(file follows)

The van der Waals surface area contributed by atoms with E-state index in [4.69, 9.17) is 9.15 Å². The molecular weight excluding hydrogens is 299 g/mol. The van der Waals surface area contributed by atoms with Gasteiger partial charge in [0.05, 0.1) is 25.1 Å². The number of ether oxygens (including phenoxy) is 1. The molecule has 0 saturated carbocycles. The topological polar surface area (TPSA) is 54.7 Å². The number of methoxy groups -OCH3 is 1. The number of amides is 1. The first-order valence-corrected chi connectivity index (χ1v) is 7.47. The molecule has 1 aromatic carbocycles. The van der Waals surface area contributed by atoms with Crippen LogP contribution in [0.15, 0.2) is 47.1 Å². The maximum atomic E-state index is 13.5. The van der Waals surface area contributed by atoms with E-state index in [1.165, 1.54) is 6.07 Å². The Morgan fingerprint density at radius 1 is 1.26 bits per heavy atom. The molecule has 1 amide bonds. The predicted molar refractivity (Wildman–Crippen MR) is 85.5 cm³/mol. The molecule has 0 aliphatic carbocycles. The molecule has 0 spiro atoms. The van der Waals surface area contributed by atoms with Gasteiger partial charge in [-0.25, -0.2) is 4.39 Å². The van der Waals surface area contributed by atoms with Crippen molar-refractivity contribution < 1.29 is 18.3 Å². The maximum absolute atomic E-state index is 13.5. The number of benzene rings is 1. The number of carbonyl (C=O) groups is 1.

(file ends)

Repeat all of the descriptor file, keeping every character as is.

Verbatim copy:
The van der Waals surface area contributed by atoms with E-state index in [4.69, 9.17) is 9.15 Å². The molecular weight excluding hydrogens is 299 g/mol. The van der Waals surface area contributed by atoms with Gasteiger partial charge in [0.05, 0.1) is 25.1 Å². The number of ether oxygens (including phenoxy) is 1. The molecule has 0 saturated carbocycles. The topological polar surface area (TPSA) is 54.7 Å². The number of methoxy groups -OCH3 is 1. The number of amides is 1. The first-order valence-corrected chi connectivity index (χ1v) is 7.47. The molecule has 1 aromatic carbocycles. The van der Waals surface area contributed by atoms with Crippen LogP contribution in [0.15, 0.2) is 47.1 Å². The maximum atomic E-state index is 13.5. The van der Waals surface area contributed by atoms with E-state index in [1.165, 1.54) is 6.07 Å². The Morgan fingerprint density at radius 1 is 1.26 bits per heavy atom. The molecule has 1 amide bonds. The predicted molar refractivity (Wildman–Crippen MR) is 85.5 cm³/mol. The molecule has 0 aliphatic carbocycles. The molecule has 0 spiro atoms. The van der Waals surface area contributed by atoms with Gasteiger partial charge in [-0.25, -0.2) is 4.39 Å². The van der Waals surface area contributed by atoms with Crippen molar-refractivity contribution < 1.29 is 18.3 Å². The maximum absolute atomic E-state index is 13.5. The number of benzene rings is 1. The number of carbonyl (C=O) groups is 1.